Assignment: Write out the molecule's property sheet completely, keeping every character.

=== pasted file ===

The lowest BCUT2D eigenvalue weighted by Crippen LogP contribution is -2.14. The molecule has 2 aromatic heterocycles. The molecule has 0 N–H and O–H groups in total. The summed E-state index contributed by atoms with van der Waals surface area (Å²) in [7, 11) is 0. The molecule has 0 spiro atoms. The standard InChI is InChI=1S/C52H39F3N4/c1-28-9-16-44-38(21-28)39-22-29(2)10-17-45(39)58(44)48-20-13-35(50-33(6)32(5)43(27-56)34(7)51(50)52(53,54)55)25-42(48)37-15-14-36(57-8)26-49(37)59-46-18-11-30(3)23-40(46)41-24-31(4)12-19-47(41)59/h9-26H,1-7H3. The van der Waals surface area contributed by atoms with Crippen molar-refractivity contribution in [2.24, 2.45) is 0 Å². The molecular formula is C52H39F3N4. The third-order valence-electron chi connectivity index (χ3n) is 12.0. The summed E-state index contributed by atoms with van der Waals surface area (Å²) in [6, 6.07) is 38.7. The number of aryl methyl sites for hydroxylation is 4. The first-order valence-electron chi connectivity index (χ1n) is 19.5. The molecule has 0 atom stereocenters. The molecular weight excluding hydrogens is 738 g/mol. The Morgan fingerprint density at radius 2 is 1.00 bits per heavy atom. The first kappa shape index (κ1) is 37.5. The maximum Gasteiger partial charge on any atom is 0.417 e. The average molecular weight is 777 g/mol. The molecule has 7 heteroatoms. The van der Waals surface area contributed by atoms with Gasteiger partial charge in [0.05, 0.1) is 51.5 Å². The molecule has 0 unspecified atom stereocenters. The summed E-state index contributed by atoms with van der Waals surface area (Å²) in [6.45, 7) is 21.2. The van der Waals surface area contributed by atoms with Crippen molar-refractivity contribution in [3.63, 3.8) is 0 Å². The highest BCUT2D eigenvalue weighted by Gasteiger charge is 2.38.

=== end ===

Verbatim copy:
The lowest BCUT2D eigenvalue weighted by Crippen LogP contribution is -2.14. The molecule has 2 aromatic heterocycles. The molecule has 0 N–H and O–H groups in total. The summed E-state index contributed by atoms with van der Waals surface area (Å²) in [7, 11) is 0. The molecule has 0 spiro atoms. The standard InChI is InChI=1S/C52H39F3N4/c1-28-9-16-44-38(21-28)39-22-29(2)10-17-45(39)58(44)48-20-13-35(50-33(6)32(5)43(27-56)34(7)51(50)52(53,54)55)25-42(48)37-15-14-36(57-8)26-49(37)59-46-18-11-30(3)23-40(46)41-24-31(4)12-19-47(41)59/h9-26H,1-7H3. The van der Waals surface area contributed by atoms with Crippen molar-refractivity contribution in [2.24, 2.45) is 0 Å². The molecular formula is C52H39F3N4. The third-order valence-electron chi connectivity index (χ3n) is 12.0. The summed E-state index contributed by atoms with van der Waals surface area (Å²) in [6, 6.07) is 38.7. The number of aryl methyl sites for hydroxylation is 4. The first-order valence-electron chi connectivity index (χ1n) is 19.5. The molecule has 0 atom stereocenters. The molecular weight excluding hydrogens is 738 g/mol. The Morgan fingerprint density at radius 2 is 1.00 bits per heavy atom. The first kappa shape index (κ1) is 37.5. The maximum Gasteiger partial charge on any atom is 0.417 e. The average molecular weight is 777 g/mol. The molecule has 7 heteroatoms. The van der Waals surface area contributed by atoms with Gasteiger partial charge in [0.05, 0.1) is 51.5 Å². The molecule has 0 unspecified atom stereocenters. The summed E-state index contributed by atoms with van der Waals surface area (Å²) in [6.45, 7) is 21.2. The van der Waals surface area contributed by atoms with Crippen molar-refractivity contribution in [3.63, 3.8) is 0 Å². The highest BCUT2D eigenvalue weighted by Gasteiger charge is 2.38.